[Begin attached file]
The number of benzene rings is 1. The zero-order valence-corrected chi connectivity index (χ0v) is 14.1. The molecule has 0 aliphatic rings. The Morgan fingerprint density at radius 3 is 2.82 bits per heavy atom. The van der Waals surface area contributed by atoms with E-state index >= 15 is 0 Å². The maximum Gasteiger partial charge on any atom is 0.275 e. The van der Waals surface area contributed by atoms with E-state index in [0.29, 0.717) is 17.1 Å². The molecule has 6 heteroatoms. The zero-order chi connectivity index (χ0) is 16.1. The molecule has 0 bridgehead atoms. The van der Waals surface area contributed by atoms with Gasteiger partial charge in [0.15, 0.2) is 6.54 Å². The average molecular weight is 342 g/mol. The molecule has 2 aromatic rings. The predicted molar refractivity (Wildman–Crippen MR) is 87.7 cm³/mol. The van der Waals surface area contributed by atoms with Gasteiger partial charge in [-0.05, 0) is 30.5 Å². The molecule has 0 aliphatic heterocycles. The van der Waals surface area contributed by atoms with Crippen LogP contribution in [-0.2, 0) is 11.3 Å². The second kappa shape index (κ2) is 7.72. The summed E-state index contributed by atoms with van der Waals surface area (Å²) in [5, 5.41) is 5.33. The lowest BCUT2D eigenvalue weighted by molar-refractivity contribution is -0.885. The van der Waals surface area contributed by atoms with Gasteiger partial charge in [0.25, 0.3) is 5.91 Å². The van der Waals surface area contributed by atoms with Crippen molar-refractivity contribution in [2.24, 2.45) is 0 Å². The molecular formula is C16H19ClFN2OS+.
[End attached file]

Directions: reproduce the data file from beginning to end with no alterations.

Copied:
The number of benzene rings is 1. The zero-order valence-corrected chi connectivity index (χ0v) is 14.1. The molecule has 0 aliphatic rings. The Morgan fingerprint density at radius 3 is 2.82 bits per heavy atom. The van der Waals surface area contributed by atoms with E-state index >= 15 is 0 Å². The maximum Gasteiger partial charge on any atom is 0.275 e. The van der Waals surface area contributed by atoms with E-state index in [0.29, 0.717) is 17.1 Å². The molecule has 6 heteroatoms. The zero-order chi connectivity index (χ0) is 16.1. The molecule has 0 bridgehead atoms. The van der Waals surface area contributed by atoms with Gasteiger partial charge in [0.15, 0.2) is 6.54 Å². The average molecular weight is 342 g/mol. The molecule has 2 aromatic rings. The predicted molar refractivity (Wildman–Crippen MR) is 87.7 cm³/mol. The van der Waals surface area contributed by atoms with Gasteiger partial charge in [-0.05, 0) is 30.5 Å². The molecule has 0 aliphatic heterocycles. The van der Waals surface area contributed by atoms with Crippen LogP contribution in [-0.2, 0) is 11.3 Å². The second kappa shape index (κ2) is 7.72. The summed E-state index contributed by atoms with van der Waals surface area (Å²) in [5, 5.41) is 5.33. The lowest BCUT2D eigenvalue weighted by molar-refractivity contribution is -0.885. The van der Waals surface area contributed by atoms with Gasteiger partial charge in [0.25, 0.3) is 5.91 Å². The van der Waals surface area contributed by atoms with Crippen molar-refractivity contribution in [2.24, 2.45) is 0 Å². The molecular formula is C16H19ClFN2OS+.